Many have heard the name conga santiaguera, but few have ever seen it, and even fewer been in it. The conga santiaguera is, without a question, one of the most impacting cultural experiences you’ll ever be exposed to in Cuba, but the fact that congas only come out a few times during the year makes them an elusive treat to witness. What renders the conga santiaguera so special?
Let’s start with a little bit of history. A lot of debate and uncertainty exists around the origins of this musical tradition. Not even the origin of the name can be accurately traced, with several theories suggesting it might derive from the ethnic origin of the blacks who played it (Congo), or from related African words, like nkunga, which means “rhythm” in some languages. Where everyone agrees, though, is on the controversy that the conga santiaguera always generates, and the powerful appeal of seeing thousands of sweaty people tightly packed, cheerfully dancing through the hilly streets of Santiago as they advance from one barrio of the city to another.
The conga has historically exposed the clashing values of the ruling class and the poor sectors of society, mainly blacks. This joyful demonstration of humorous collective naughtiness has for decades and decades been a love-it or hate-it event, deriving from its extremely disruptive character. A crowd of cheerful blacks was something of concern for those wanting to keep them in orderly place, and who often took to the newspapers to publicly denounce the Afro-Cuban way of being.
Musically, the conga santiaguera is a unique manifestation of contagious, open-air polyrhythmia conceived to rock body and soul to the core. When a conga takes place, a contingent of musicians takes to the streets carrying a variety of instruments, including drums like quintos, galletas, bocúes and pilones; campanas and the legendary Chinese cornet, without which the conga would be unrecognizable these days. The conga santiaguera beat can be easily heard from more than a mile away, depending on how many musicians are in it. Having around 20 musicians is common.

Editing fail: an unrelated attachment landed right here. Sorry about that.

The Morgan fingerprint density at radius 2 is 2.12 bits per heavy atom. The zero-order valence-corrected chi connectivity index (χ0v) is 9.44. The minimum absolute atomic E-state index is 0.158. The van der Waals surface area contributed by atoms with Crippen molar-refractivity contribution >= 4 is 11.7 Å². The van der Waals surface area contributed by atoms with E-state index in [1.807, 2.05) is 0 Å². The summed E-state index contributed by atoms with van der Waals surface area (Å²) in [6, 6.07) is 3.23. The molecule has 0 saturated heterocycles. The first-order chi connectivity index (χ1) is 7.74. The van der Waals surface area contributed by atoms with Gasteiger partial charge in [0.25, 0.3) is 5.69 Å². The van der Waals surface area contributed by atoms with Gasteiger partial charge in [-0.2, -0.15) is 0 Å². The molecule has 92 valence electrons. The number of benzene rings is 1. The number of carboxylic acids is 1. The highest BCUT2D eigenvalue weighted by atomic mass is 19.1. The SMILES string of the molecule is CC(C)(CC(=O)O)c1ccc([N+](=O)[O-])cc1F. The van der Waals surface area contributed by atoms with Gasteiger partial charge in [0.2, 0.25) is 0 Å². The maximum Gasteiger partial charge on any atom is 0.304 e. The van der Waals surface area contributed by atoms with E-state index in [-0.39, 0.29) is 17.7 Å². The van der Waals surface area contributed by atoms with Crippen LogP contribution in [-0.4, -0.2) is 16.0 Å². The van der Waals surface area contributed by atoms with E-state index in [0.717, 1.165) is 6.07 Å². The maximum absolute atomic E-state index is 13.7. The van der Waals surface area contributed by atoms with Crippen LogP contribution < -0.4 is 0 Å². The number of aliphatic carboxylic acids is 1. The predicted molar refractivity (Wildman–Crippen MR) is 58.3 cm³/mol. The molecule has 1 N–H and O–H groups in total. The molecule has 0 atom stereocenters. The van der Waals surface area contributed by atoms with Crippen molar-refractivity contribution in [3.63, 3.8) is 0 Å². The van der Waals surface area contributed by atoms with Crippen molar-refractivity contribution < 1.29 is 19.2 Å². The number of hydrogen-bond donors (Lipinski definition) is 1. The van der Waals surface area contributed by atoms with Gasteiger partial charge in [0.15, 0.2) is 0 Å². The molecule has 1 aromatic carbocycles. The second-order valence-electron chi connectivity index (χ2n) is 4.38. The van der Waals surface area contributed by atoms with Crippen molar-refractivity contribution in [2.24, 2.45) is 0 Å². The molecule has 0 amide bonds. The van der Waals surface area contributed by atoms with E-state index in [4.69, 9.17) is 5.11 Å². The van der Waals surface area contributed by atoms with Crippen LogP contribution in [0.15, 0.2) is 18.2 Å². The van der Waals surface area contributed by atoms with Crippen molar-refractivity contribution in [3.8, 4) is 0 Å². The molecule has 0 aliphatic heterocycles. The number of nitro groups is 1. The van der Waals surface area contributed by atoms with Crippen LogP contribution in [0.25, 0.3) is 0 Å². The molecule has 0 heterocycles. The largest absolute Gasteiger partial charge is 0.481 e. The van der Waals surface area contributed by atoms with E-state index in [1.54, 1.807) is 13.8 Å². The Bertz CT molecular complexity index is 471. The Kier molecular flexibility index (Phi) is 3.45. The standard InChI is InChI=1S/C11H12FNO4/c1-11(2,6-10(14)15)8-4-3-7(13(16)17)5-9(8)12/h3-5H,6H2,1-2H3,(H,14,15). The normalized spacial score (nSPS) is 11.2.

The conga santiaguera carries a profound intensity accentuated by a dance step called arrollar (to “run over”) that makes the ground tremble with terrifying, yet seductive force and rhythmic vibrations. The sound of the conga is experienced beyond the mere act of listening: it’s a strange symbiosis of hearing the beat and simultaneously feeling your body tremble. You cannot sit when a conga passes by. This is not metaphoric language, by the way. It’s simply not possible to remain quiet because the vibrations are felt inside the thorax due to their strength, pulsating the same way fear and excitement do, with cold-feeling tummy area shooting sensations that will only calm down when you get inside the conga, or very near it. There’s also a weirdly strong FOMO when you’re hearing a conga from afar and you can’t be near it.
Being inside the conga santiaguera is a different story, though. You have to be brave. The energy is high. Everybody is chanting a chorus that usually dares say things authorities would not appreciate. It is that time of the year where you can be irreverent, rowdy, undisciplined and rude, most likely without a consequence. Fights often erupt, as the tight proximity, heat, sweat and constant shoveling creates frictions. There’s also shoveling for fun, whereby pockets of groups in the crowd of several thousand, start to happily push each other. In general, though, most of the conga enthusiasts join the crowd for the passion of “arrollar” with a raucous pleiad of dancers. Police presence inside the conga is prominent, to keep things from getting violent, but even the policemen need to contain themselves from the desire to arrollar.
The best times to catch a conga are the official dates: St John’s and St. Peter’s days in June, as well as during the Santiago Carnival. Take serious note of the fact that the June congas are the ones organized by the neighbourhoods and take place parading through the streets. That’s the type of conga I’ve described in this article. During carnival, you’ll be able to appreciate it musically, but the wild crowds are in June. Also, please note that I’ve been consistently describing the conga santiaguera in this article; that is, the Santiago conga. Nowhere else in Cuba the conga beat has the power and intensity that it possesses in Santiago. So if you hear about a conga somewhere else, for the love of God, don’t expect the experience I’ve described above.
In 7 Days in Cuba, we organize a June trip to Santiago that allows you to experience the real deal, in conjunction with other regional attractions. Contact me if you wish to participate.